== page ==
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CFS Beaverlodge
Part of Pinetree Line
CFS Beaverlodge is located in Alberta
CFS Beaverlodge
CFS Beaverlodge
CFS Beaverlodge (Alberta)
Coordinates55°13′51″N 119°18′19″W / 55.23083°N 119.30528°W / 55.23083; -119.30528 (Beaverlodge AS C-21)
TypeRadar Station
Site information
Controlled by Royal Canadian Air Force
Site history
In use1953-1988
Garrison information
GarrisonAir Defence Command

Canadian Forces Station Beaverlodge (ADC ID: C-21) is a closed General Surveillance Radar station. It is located 4.9 miles (7.9 km) east-northeast of Beaverlodge, Alberta. It was closed in 1988.

It was operated as part of the Pinetree Line network controlled by NORAD.


As a result of the Cold War and with the expansion of a North American continental air defence system, The site at Saskatoon Mountain was selected as a site for a United States Air Force (USAF) radar station, one of the many that would make up the Pinetree Line of Ground-Control Intercept (GCI) radar sites. Construction on the base began in 1952 and was completed by 1953. The base was manned by members of the USAF's Air Defense Command (ADC) 919th Aircraft Control and Warning Squadron, being known as Saskatoon Mountain Air Station.

In February 1953, operations began at the unit's permanent home. The station was equipped with AN/FPS-3C, AN/FPS-502, AN/FPS-20A; AN/TPS-502, and AN/FPS-6B radars. As a GCI base, the 915th's role was to guide interceptor aircraft toward unidentified intruders picked up on the unit's radar scopes. These interceptors were based at Larson Air Force Base in Washington.

The Ground Air Transmitting Receiving (GATR) Site for communications was located at 55°13′16″N 119°17′01″W / 55.22111°N 119.28361°W / 55.22111; -119.28361 (Beaverlodge AS GATR), approximately 1,1 mile southwest from the main site. Normally the GATR site was connected by a pair of buried telephone cables, with a backup connection of dual telephone cables overhead. The Coordinate Data Transmitting Set (CDTS) (AN/FST-2) at the main site converted each radar return into a digital word which was transmitted by the GATR via microwave to the Control center.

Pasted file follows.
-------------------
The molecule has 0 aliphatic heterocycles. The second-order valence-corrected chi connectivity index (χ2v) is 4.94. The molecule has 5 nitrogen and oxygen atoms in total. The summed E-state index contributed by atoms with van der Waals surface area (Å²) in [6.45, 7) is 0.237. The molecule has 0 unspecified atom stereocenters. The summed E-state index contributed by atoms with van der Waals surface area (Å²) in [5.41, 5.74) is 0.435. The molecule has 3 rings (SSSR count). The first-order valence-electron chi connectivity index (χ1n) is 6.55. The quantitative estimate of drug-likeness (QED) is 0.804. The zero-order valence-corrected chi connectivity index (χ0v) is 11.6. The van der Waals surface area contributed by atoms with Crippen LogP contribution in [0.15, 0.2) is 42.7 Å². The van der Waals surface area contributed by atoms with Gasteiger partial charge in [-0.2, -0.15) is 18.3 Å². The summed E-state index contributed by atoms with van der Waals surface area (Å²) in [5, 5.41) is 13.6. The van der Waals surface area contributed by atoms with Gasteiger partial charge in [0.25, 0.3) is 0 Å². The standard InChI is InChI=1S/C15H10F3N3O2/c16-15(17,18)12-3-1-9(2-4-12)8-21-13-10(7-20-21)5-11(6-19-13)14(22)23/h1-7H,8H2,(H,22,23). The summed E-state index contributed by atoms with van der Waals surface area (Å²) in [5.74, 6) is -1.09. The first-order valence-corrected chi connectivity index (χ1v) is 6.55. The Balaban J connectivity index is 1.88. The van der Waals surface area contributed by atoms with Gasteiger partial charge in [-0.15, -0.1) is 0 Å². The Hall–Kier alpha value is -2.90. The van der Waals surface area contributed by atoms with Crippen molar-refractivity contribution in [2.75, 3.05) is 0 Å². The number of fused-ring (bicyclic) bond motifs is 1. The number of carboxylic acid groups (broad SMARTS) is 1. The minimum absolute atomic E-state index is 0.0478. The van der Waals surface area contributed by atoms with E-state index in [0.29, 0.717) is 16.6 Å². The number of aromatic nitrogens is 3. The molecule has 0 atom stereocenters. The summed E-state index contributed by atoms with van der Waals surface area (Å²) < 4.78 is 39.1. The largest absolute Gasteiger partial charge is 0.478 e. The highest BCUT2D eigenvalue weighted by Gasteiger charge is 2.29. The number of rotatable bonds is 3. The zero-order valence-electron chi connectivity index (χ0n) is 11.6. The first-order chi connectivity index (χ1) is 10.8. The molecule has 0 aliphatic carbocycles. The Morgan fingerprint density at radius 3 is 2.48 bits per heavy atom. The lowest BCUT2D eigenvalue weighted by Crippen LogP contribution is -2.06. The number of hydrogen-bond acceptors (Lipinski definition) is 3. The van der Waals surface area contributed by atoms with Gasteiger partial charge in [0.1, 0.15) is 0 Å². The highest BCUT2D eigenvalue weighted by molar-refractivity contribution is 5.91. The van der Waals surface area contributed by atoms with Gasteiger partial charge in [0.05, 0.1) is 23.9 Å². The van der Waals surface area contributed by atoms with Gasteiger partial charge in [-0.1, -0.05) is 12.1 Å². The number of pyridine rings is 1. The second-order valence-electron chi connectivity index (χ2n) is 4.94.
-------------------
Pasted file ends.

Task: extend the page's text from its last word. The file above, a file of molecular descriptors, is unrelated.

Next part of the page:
In the early 1960s, the USAF relinquished control of the base to the Royal Canadian Air Force (RCAF). This was part of an arrangement with the United States that came as a result of the cancellation of the Avro Arrow. Canada would lease 66 F-101 Voodoo fighters and take over operation of 12 Pinetree radar bases.

Upon hand-over on 1 April 1963, the operating unit was re-designated 57 Aircraft Control & Warning Squadron and the base, RCAF Station Saskatoon Mountain. Radars at the station were also upgraded to the following equipment:

On 1 May 1964 radar operations at 57 Squadron were automated by the Semi Automatic Ground Environment (SAGE) system, and the station became a long-range radar site. It would no longer guide interceptors but only look for enemy aircraft, feeding data to the Spokane Air Defense Sector SAGE DC-15 Direction Center of the 25th NORAD Region at Larson AFB, Washington.

In November 1963, 57 AC&W Squadron, RCAF Station Saskatoon Mountain became 57 Radar Squadron, RCAF Station Beaverlodge. The station had a rather majestic postal address of Trumpeter, Alberta. As a result of the unification of the Canadian Forces in 1968, the new Canadian Forces organization absorbed the RCAF, RCN and the Canadian Army. 57 Radar Squadron, RCAF Station Beaverlodge, became simply Canadian Forces Station (CFS) Beaverlodge in 1966.

Also in 1966, the facilities at Larson AFB were closed, and control of the station was switched to the SAGE Direction Center at McChord AFB, Washington (DC-12).

The station was administratively accountable to Canadian Forces Air Defence Command, and its successor Fighter Group. In August 1984, Beaverlodge became part of the Canada West ROCC. The station carried on its assigned duties until operations ceased on 1 April 1988. Today, the facilities of the radar station have been removed, and the land is now a cleared grassy site with little or no evidence of its military past.

See also


Public Domain This article incorporates public domain material from the Air Force Historical Research Agency